Tchaikovsky's much admired reputation grew by leaps and bounds between the completion  of his tortured Fourth Symphony in 1878 and the première of his Fifth in 1888. Despite this reputation based on the virtuosity and lyricism and his contrapuntal skill, Tchaikovsky's confidence faltered to such an extent he believed his composing days could be over and he should devote his efforts to growing flowers.

Alexander Vedernikov © Marco Borggreve
Alexander Vedernikov
© Marco Borggreve

Meanwhile, plucking a phrase from Glinka's A Life for the Tsar showed  Tchaikovsky's state of mind evolving from that of the tortured Fourth to the sorrowful complete resignation of fate in the Fifth. Fortunately the fate held the possibilityof happiness.

The recurring main theme, which links the four movements, sometimes dubbed the 'fate theme', offered Oliver Jones' the opportunity to open the movement with beautiful clarinet playing, echoed by Joshua Wilson's delightful bassoon efforts. Both returned towards the end of the movement in the most dramatic form. This gives way to one of Tchaikovsy's most beloved themes, a poignant and seductive horn melody led by Elspeth Dutch before a dramatic interruption from Matthew Hardy's fierce timpani playing, something he also achieved at the beginning of the evening during Tchaikovsky's The Tempest

During an evening of huge plusses with outstanding individual performances, the CBSO was well led by Zoe Beyers, firmly established as a very successful leader of the orchestra. With a Russian conductor, Alexander Vedernikov, very much at home with an all-Russian programme, the strong CBSO audience following was in for a treat. It is a sheer joy to listen to – and watch – the crisp pizzicato playing of the cello desks and those of the double basses.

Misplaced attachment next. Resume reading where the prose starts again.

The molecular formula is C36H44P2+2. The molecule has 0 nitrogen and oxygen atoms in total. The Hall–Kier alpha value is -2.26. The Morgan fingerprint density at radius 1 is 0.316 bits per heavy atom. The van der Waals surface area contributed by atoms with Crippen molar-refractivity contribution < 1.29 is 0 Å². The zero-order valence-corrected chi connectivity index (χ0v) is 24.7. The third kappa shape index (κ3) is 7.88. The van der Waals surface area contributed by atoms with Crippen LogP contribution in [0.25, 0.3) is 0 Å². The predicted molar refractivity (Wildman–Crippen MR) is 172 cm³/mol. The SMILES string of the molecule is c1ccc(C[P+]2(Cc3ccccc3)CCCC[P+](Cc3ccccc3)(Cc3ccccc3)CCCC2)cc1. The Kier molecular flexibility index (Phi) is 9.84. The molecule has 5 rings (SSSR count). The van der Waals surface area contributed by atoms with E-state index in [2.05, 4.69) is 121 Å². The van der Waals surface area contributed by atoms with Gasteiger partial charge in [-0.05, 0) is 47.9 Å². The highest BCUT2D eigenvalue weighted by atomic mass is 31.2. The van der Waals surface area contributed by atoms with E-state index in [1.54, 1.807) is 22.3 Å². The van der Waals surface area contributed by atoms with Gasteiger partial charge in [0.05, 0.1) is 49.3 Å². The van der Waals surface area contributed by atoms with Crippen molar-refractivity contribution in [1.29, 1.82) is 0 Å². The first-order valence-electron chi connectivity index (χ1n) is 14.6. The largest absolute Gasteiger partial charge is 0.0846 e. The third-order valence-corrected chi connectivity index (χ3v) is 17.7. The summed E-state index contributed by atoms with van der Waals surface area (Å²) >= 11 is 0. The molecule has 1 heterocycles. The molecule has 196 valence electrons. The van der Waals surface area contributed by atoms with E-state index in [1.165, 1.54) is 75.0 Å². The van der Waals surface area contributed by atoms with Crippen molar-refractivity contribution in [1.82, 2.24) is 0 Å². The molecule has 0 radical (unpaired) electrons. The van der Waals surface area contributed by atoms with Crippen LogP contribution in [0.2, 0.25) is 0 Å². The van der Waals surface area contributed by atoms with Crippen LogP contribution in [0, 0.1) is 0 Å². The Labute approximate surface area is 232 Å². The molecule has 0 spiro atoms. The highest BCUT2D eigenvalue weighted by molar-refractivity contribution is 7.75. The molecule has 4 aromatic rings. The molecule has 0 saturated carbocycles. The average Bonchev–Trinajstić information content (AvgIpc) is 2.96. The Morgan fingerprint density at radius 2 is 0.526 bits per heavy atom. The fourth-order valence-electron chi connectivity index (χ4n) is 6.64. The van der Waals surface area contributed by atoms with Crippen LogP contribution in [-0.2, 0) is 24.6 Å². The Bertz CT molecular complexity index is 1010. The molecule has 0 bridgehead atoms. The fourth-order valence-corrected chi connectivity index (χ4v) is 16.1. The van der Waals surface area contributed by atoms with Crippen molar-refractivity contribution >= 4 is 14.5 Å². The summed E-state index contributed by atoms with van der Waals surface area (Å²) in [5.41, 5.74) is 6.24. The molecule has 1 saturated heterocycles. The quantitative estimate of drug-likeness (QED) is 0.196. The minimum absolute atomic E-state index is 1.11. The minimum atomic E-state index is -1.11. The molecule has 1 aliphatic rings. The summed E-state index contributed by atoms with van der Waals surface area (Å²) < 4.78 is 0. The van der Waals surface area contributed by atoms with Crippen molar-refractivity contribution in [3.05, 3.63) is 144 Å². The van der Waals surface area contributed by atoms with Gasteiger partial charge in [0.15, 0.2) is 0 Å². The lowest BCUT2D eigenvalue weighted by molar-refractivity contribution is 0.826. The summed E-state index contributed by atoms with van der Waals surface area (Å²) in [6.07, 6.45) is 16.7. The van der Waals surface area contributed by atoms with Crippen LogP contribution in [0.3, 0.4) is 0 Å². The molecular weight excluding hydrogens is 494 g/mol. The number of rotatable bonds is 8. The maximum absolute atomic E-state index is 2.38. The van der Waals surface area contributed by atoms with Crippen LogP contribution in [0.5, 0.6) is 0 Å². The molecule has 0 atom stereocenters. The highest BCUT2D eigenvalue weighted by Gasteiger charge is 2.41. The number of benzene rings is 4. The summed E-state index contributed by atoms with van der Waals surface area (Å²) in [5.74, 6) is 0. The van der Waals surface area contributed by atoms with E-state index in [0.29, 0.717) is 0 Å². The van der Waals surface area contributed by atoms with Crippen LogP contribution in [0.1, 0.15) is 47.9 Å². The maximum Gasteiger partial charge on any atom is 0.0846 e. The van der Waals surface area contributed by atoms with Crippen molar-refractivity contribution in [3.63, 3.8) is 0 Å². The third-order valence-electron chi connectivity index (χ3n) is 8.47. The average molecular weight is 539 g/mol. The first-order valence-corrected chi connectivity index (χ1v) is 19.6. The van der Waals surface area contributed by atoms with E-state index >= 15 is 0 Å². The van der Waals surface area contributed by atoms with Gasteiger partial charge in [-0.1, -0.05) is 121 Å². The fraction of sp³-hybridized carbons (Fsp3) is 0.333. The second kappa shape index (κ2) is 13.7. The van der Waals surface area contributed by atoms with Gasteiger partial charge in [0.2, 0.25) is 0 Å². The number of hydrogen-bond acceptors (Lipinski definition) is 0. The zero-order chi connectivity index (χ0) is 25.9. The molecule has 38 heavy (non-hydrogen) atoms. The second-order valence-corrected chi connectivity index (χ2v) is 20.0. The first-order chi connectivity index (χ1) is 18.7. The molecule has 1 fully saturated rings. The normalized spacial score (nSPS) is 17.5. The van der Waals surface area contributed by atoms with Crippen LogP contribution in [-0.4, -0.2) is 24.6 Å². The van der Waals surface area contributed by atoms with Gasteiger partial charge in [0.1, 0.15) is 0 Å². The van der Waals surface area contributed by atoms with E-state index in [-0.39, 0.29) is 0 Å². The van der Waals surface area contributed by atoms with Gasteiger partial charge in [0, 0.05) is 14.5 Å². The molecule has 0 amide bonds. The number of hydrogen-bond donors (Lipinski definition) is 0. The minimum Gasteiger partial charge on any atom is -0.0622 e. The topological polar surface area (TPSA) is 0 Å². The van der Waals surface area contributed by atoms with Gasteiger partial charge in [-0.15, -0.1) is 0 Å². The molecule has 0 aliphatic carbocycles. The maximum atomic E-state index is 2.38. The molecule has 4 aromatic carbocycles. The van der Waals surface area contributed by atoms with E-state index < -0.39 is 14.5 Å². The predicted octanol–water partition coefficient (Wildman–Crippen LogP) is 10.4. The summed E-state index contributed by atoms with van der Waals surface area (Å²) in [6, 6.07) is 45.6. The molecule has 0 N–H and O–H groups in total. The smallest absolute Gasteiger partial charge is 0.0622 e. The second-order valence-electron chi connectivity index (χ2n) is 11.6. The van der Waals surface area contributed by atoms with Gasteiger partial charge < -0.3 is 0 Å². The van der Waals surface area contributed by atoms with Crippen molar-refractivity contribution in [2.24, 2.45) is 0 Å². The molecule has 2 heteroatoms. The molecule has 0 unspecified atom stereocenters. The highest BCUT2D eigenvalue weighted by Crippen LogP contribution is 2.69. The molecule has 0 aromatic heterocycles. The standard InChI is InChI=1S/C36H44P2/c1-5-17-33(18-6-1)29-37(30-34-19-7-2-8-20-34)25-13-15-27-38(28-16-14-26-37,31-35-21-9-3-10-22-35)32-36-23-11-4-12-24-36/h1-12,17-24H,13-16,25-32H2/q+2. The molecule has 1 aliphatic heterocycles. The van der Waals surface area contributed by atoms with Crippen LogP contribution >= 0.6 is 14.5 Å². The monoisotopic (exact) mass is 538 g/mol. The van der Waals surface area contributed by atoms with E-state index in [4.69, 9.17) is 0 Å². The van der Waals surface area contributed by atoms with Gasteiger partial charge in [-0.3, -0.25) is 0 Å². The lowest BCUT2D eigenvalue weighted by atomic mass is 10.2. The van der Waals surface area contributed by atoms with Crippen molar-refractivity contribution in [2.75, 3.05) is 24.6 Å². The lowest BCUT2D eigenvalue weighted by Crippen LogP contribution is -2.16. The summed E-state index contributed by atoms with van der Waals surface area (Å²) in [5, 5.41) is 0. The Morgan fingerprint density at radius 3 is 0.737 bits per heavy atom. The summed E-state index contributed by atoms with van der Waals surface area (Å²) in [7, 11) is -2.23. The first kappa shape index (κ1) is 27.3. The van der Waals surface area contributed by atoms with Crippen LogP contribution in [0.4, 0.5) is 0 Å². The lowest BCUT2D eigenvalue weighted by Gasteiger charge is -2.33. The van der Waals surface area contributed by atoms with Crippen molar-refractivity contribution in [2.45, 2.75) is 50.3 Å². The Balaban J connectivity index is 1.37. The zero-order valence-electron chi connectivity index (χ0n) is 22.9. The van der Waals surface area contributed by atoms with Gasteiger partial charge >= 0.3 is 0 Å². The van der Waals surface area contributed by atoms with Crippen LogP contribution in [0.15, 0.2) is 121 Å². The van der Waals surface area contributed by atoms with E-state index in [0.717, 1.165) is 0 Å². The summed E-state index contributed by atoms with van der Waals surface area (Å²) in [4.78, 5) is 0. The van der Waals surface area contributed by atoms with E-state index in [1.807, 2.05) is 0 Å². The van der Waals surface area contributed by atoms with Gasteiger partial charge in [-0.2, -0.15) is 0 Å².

Dance-like themes open the minor key third movement – probably his fateful theme seeking happiness. Vedernikov showed his supreme confidence in the CBSO's capability, allowing Beyers to lead the playful runs in the strings before taking back the leadership for the furiously driven fourth movement with the many delicate shaded woodwind passages acknowledged with nods of approval by a very pleased conductor. He deliberately sought the hands of the several brass, wind and string players at the end of a superb performance.

Continuing CBSO's 2016 tribute to Shakespeare, the night opened with Tchaikovsky's The Tempest, based on magician Prospero's attempt to shipwreck Ferdinand before renouncing his power of magic and seeking forgiveness. The CBSO created the perfect storm with blazing horns, thundering timpani and bass drum and dynamic string playing building a glorious climax.

Tasmin Little's much anticipated visit to Symphony Hall to play Glazunov's Violin Concerto in A minor was one of those occasions when the question is asked: Why do we not hear more of his works? Confidencce pervades Little's performances: she led a crisply articulated dialogue with Beyers and the first violins before excelling in the cadenza with its extensive double-stopping demands. She accomplished these challenges with huge success. Glazunov's works are frequently full of folk and dance tunes, on this occasion allowing both Little and the CBSO to sparkle. Indeed, as the excellent programmes notes revealed, even the glockenspiel glittered as Little delivered a brilliant finish.

*****